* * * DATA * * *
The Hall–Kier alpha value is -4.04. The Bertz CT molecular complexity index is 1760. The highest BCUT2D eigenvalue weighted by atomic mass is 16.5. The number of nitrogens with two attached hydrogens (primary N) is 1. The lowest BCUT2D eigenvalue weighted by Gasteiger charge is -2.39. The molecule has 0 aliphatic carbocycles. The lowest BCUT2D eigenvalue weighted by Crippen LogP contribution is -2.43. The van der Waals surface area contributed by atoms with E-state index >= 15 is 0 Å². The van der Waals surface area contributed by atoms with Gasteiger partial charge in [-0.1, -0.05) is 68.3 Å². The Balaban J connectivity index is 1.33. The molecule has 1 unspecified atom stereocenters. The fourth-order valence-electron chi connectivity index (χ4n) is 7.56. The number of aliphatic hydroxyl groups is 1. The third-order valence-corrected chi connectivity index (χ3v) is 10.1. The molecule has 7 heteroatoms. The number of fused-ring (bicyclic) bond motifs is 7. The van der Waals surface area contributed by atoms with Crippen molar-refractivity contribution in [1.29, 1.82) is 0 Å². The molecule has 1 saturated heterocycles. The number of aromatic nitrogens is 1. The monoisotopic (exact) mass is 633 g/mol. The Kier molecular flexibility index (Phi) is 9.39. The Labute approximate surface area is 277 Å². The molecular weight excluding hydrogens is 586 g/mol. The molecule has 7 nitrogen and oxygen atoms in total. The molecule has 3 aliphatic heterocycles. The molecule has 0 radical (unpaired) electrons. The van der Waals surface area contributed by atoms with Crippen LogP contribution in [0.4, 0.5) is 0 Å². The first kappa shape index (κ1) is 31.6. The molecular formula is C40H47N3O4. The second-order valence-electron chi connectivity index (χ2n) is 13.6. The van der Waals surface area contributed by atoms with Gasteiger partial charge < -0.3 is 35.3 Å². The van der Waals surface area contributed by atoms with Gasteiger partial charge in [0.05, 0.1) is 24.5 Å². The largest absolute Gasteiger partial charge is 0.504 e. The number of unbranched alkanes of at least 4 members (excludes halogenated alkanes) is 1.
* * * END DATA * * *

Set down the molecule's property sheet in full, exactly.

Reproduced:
The Hall–Kier alpha value is -4.04. The Bertz CT molecular complexity index is 1760. The highest BCUT2D eigenvalue weighted by atomic mass is 16.5. The number of nitrogens with two attached hydrogens (primary N) is 1. The lowest BCUT2D eigenvalue weighted by Gasteiger charge is -2.39. The molecule has 0 aliphatic carbocycles. The lowest BCUT2D eigenvalue weighted by Crippen LogP contribution is -2.43. The van der Waals surface area contributed by atoms with E-state index >= 15 is 0 Å². The van der Waals surface area contributed by atoms with Gasteiger partial charge in [-0.1, -0.05) is 68.3 Å². The Balaban J connectivity index is 1.33. The molecule has 1 unspecified atom stereocenters. The fourth-order valence-electron chi connectivity index (χ4n) is 7.56. The number of aliphatic hydroxyl groups is 1. The third-order valence-corrected chi connectivity index (χ3v) is 10.1. The molecule has 7 heteroatoms. The number of fused-ring (bicyclic) bond motifs is 7. The van der Waals surface area contributed by atoms with Crippen molar-refractivity contribution in [1.29, 1.82) is 0 Å². The molecule has 1 saturated heterocycles. The number of aromatic nitrogens is 1. The monoisotopic (exact) mass is 633 g/mol. The Kier molecular flexibility index (Phi) is 9.39. The Labute approximate surface area is 277 Å². The molecular weight excluding hydrogens is 586 g/mol. The molecule has 7 nitrogen and oxygen atoms in total. The molecule has 3 aliphatic heterocycles. The molecule has 0 radical (unpaired) electrons. The van der Waals surface area contributed by atoms with Crippen LogP contribution in [0.4, 0.5) is 0 Å². The first kappa shape index (κ1) is 31.6. The molecular formula is C40H47N3O4. The second-order valence-electron chi connectivity index (χ2n) is 13.6. The van der Waals surface area contributed by atoms with Gasteiger partial charge < -0.3 is 35.3 Å². The van der Waals surface area contributed by atoms with Gasteiger partial charge in [0.05, 0.1) is 24.5 Å². The largest absolute Gasteiger partial charge is 0.504 e. The number of unbranched alkanes of at least 4 members (excludes halogenated alkanes) is 1.